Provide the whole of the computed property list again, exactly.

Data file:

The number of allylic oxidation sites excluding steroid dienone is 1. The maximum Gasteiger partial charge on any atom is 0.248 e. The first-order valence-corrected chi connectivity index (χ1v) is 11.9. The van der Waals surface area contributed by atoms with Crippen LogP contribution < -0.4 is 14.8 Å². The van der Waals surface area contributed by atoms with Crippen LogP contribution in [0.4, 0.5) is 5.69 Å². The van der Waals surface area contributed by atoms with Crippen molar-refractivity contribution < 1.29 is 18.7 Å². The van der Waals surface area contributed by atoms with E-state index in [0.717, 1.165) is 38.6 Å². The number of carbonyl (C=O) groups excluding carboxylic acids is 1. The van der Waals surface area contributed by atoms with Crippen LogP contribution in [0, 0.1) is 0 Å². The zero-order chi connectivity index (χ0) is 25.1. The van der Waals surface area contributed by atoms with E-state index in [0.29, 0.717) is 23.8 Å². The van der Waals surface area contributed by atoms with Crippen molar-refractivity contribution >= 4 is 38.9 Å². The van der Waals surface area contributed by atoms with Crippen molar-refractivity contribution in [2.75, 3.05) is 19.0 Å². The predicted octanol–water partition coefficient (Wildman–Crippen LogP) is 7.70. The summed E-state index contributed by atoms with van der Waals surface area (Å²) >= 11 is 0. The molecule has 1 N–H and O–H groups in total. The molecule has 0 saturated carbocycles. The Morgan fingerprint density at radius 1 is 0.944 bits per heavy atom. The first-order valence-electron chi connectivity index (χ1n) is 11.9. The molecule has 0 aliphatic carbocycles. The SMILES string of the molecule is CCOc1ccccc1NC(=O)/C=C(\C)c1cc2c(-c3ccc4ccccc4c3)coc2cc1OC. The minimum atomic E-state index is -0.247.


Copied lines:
The number of allylic oxidation sites excluding steroid dienone is 1. The maximum Gasteiger partial charge on any atom is 0.248 e. The first-order valence-corrected chi connectivity index (χ1v) is 11.9. The van der Waals surface area contributed by atoms with Crippen LogP contribution < -0.4 is 14.8 Å². The van der Waals surface area contributed by atoms with Crippen LogP contribution in [0.4, 0.5) is 5.69 Å². The van der Waals surface area contributed by atoms with Crippen molar-refractivity contribution < 1.29 is 18.7 Å². The van der Waals surface area contributed by atoms with E-state index in [0.717, 1.165) is 38.6 Å². The number of carbonyl (C=O) groups excluding carboxylic acids is 1. The van der Waals surface area contributed by atoms with Crippen LogP contribution in [0, 0.1) is 0 Å². The zero-order chi connectivity index (χ0) is 25.1. The van der Waals surface area contributed by atoms with E-state index in [0.29, 0.717) is 23.8 Å². The van der Waals surface area contributed by atoms with Crippen molar-refractivity contribution >= 4 is 38.9 Å². The van der Waals surface area contributed by atoms with Crippen molar-refractivity contribution in [2.75, 3.05) is 19.0 Å². The predicted octanol–water partition coefficient (Wildman–Crippen LogP) is 7.70. The summed E-state index contributed by atoms with van der Waals surface area (Å²) >= 11 is 0. The molecule has 1 N–H and O–H groups in total. The molecule has 0 saturated carbocycles. The Morgan fingerprint density at radius 1 is 0.944 bits per heavy atom. The first-order valence-electron chi connectivity index (χ1n) is 11.9. The molecule has 0 aliphatic carbocycles. The SMILES string of the molecule is CCOc1ccccc1NC(=O)/C=C(\C)c1cc2c(-c3ccc4ccccc4c3)coc2cc1OC. The minimum atomic E-state index is -0.247.